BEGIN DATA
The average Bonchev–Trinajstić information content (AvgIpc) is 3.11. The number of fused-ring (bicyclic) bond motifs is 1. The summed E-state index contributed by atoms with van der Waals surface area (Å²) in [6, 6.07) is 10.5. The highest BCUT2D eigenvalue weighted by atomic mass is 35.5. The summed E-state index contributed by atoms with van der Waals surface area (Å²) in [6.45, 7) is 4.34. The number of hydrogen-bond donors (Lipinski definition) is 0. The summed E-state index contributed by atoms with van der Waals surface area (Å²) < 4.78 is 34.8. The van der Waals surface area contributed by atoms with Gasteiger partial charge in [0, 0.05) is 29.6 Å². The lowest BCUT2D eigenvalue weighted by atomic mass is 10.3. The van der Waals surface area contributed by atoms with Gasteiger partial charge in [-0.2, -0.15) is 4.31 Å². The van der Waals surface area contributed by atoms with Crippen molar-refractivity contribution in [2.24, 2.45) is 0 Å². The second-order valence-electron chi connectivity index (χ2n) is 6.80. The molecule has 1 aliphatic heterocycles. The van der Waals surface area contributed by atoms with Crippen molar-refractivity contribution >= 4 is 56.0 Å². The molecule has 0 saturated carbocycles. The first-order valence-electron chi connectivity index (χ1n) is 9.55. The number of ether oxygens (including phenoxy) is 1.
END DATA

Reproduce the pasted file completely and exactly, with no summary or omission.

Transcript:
The average Bonchev–Trinajstić information content (AvgIpc) is 3.11. The number of fused-ring (bicyclic) bond motifs is 1. The summed E-state index contributed by atoms with van der Waals surface area (Å²) in [6, 6.07) is 10.5. The highest BCUT2D eigenvalue weighted by atomic mass is 35.5. The summed E-state index contributed by atoms with van der Waals surface area (Å²) in [6.45, 7) is 4.34. The number of hydrogen-bond donors (Lipinski definition) is 0. The summed E-state index contributed by atoms with van der Waals surface area (Å²) < 4.78 is 34.8. The van der Waals surface area contributed by atoms with Gasteiger partial charge in [0, 0.05) is 29.6 Å². The lowest BCUT2D eigenvalue weighted by atomic mass is 10.3. The van der Waals surface area contributed by atoms with Gasteiger partial charge in [-0.2, -0.15) is 4.31 Å². The van der Waals surface area contributed by atoms with Crippen molar-refractivity contribution in [2.24, 2.45) is 0 Å². The second-order valence-electron chi connectivity index (χ2n) is 6.80. The molecule has 1 aliphatic heterocycles. The van der Waals surface area contributed by atoms with Crippen molar-refractivity contribution >= 4 is 56.0 Å². The molecule has 0 saturated carbocycles. The first-order valence-electron chi connectivity index (χ1n) is 9.55. The number of ether oxygens (including phenoxy) is 1.